That green lumber was heavy though, so I was glad to take a break from my labours. At 2pm I had to go and meet a business advisor from Pictou Regional Development Commission. I am thinking about changing the name of my business, and I wanted to talk it through with someone to see if its a totally crazy scheme or not. It was a very useful exercise, and she is going to do some research on my behalf. We met at my local library which has office space available, a very useful facility that several organisations use as satellite office.

After that I returned home to find the wood quite dry, so I carried it all into the workshop and stickered it. I still have to trim the ends of the boards and endseal them to prevent them from cracking. Then they will be stickered in the storage area until they are air dried (<18% EMC), at which point they can go into the kiln or dry room, but that is months away yet.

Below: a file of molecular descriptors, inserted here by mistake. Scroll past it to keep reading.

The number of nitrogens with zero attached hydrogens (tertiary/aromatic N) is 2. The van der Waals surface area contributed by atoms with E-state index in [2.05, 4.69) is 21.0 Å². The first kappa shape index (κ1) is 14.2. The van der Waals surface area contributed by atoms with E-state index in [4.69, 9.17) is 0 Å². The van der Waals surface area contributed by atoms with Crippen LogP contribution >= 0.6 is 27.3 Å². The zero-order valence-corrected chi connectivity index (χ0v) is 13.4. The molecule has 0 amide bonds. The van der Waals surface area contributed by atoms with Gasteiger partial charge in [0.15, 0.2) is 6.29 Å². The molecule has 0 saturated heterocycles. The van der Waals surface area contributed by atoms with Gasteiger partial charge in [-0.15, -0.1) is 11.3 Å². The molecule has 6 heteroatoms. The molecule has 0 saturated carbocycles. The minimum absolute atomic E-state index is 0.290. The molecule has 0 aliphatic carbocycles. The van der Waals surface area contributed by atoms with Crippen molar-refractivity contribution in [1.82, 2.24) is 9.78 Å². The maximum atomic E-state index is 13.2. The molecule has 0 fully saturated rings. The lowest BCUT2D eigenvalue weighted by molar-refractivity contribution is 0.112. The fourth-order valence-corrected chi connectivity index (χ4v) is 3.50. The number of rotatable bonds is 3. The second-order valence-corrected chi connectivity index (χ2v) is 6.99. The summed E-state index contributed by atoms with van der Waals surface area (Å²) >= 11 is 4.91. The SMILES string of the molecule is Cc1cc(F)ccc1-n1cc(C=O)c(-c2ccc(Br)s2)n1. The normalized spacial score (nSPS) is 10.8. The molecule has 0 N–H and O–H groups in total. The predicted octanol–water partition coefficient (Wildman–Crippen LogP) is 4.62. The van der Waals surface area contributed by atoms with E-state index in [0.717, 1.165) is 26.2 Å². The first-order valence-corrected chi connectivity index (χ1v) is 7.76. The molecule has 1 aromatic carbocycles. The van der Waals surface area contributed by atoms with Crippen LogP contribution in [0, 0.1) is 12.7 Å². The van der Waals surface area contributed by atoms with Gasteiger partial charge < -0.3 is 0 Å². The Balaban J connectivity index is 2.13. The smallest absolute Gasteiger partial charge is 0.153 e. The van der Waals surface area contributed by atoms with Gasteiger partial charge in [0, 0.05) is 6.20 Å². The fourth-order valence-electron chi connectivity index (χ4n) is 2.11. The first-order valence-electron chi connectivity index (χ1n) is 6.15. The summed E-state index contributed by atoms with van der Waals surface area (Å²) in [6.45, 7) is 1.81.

Then it was time for a quick walk with the dogs. They had missed their morning walk since it was dark when I left home this morning. But we only had time for a short walk before I headed back to the libray again. This time it was to meet delegates from the C@P Summit which is taking place in Pictou. Although not strictly a business meeting, I had supplied the conference with bottle stoppers for the delegates goody bags, so I wanted to help out in return.

Tomorrow I still have a bunch of smaller pieces of wood to sort through and process, but I think the really hard work is done.

Tuesday, November 18, 2003

Busy, busy, busy

I can't believe it's been nearly a month since I last blogged! But it has been craftshow season. That and a short notice order for personalised bottle stoppers has kept me pretty busy. But that is all behind me now. My last show was last weekend, and I delivered the bottle stoppers yesterday morning. The rest of the day was spent in the woods getting some hardwood lumber sawn to my specifications. It was a glorious day considering it is the middle of November.

The fellow who owned the logs had a friend with a portable bandsaw mill come and cut the wood. Those machines are pretty neat. Most of the log handling is done by hydraulics, turning the log to the required orientation and clamping it in place while the bandsaw makes a one-eighth cut along its length. By mid afternoon I had several hundred board feet of maple, oak, white ash and black cherry stacked ready for collection. I have someone with a truck lined up to go collect it with me on Thursday. I just hope its still there!